Surprise start for Swiss

U18 underdogs open Hlinka Memorial with win vs. Sweden


Swedish forward Gustaf Franzén loses the puck as he gets hit by a Swiss player in the first game at the 2013 Ivan Hlinka Memorial Cup. Photo: Andreas Robanser

BRECLAV, Czech Republic – Eight of the top hockey nations compete in the traditional U18 best-on-best summer tournament known as the Ivan Hlinka Memorial Cup this week in the Czech Republic and Slovakia. The event started on Monday with an upset as Switzerland edged Sweden 3-2.

That Switzerland can beat Sweden in a hockey game is not unusual. The Swiss showed it at the 2013 IIHF Ice Hockey World Championship where they shocked Sweden in the opening match in Stockholm but later lost against the same opponent in the gold medal game.

In junior hockey, however, a Swiss win against Sweden is much less common. Sweden has risen to become Europe’s top producer of NHL talent by a wide margin in the recent years and has over 53,000 junior players. Switzerland has less than 14,000 registered juniors. This gap becomes more evident than in senior hockey when national selections are limited by age groups and bigger nations can select from a wider pool of talent.

At the World Junior Championships, the Swiss U20 national team has a 3-14 record, with the last win dating back to 2003. In that year both teams played in the relegation round and Switzerland finished one place better (7th) and Sweden started to improve its junior program drastically after some mediocre years and barely avoiding relegation.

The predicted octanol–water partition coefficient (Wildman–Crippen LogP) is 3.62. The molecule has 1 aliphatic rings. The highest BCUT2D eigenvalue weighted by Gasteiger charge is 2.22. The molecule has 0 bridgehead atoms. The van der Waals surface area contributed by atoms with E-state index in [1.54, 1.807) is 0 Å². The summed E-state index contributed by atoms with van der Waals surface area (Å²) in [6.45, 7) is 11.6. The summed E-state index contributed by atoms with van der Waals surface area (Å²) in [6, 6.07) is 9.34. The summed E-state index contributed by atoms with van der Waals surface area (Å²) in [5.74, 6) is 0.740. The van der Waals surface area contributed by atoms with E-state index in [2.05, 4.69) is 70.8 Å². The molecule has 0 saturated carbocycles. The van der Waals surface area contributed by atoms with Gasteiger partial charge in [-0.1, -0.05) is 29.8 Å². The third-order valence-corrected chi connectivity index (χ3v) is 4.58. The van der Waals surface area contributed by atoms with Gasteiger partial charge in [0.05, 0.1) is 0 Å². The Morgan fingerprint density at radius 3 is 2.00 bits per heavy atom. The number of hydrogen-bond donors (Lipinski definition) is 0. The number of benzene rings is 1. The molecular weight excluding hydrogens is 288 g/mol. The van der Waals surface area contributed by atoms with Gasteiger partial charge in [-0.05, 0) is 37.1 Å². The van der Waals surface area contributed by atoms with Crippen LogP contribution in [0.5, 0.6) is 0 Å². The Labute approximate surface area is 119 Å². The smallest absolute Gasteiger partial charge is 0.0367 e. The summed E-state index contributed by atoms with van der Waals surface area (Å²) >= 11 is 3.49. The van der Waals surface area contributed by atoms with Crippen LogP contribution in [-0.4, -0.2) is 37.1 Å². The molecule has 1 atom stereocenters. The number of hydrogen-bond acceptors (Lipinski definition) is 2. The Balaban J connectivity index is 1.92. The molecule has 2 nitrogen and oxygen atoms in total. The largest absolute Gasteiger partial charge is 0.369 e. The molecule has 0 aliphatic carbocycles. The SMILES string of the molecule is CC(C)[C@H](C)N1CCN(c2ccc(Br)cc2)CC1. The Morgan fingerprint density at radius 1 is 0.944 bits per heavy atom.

In the U18 Worlds Switzerland’s record against Sweden is even more lopsided: just one win in nine games. The only victory came in 2002, one year after Switzerland won U18 silver.

“I expected that we can keep up and play a good game – but to beat Sweden in junior categories is always difficult,” Swiss U18 national team head coach Manuele Celio told after the game. “We struggled in the beginning. A part of the team played against Sweden for the first time. But it was a deserved victory since we played better than them for two periods.”

Playing the game was difficult with the temperature over 30°C in Breclav. Teams had to get accustomed to soft ice and fog coming up at times. At the beginning it seemed to be the Swedes, who were less troubled with the conditions. The blue-and-yellow team outshot Switzerland 12-9 in the first period and at 3:13 Filip Karlsson gave Sweden a 1-0 lead after a pass from William Nylander. After 20 minutes it was business as usual in Breclav.

“We were not ready in the first period but then we stepped up and were simply better than the Swedes,” said Swiss forward Denis Malgin.

“After the first period we simply went out there and told ourselves ‘We’re going to beat the Swedes’. We blocked shots, killed penalties and scored goals.”

It was Malgin, one of four 1997-born players on the Swiss roster, who tied it up at 8:26 of the middle frame. Karlsson scored his second goal with 2:07 left in the period to regain the lead but the Swiss reacted right after the ensuing face-off. Sin Schläpfer took advantage from a Swedish turnover and Noele Trisconi placed the puck under the crossbar to tie the game at two.

The Swiss continued to play strong and after 100 seconds in the third period Tino Kessler brought Switzerland the first lead in the game after heavy pressure on the Swedish net during a man advantage.

“We have to play clever, think shift-by-shift, don’t lose the puck unnecessarily and be patient when they put pressure on us,” Celio said about the keys to the surprise win.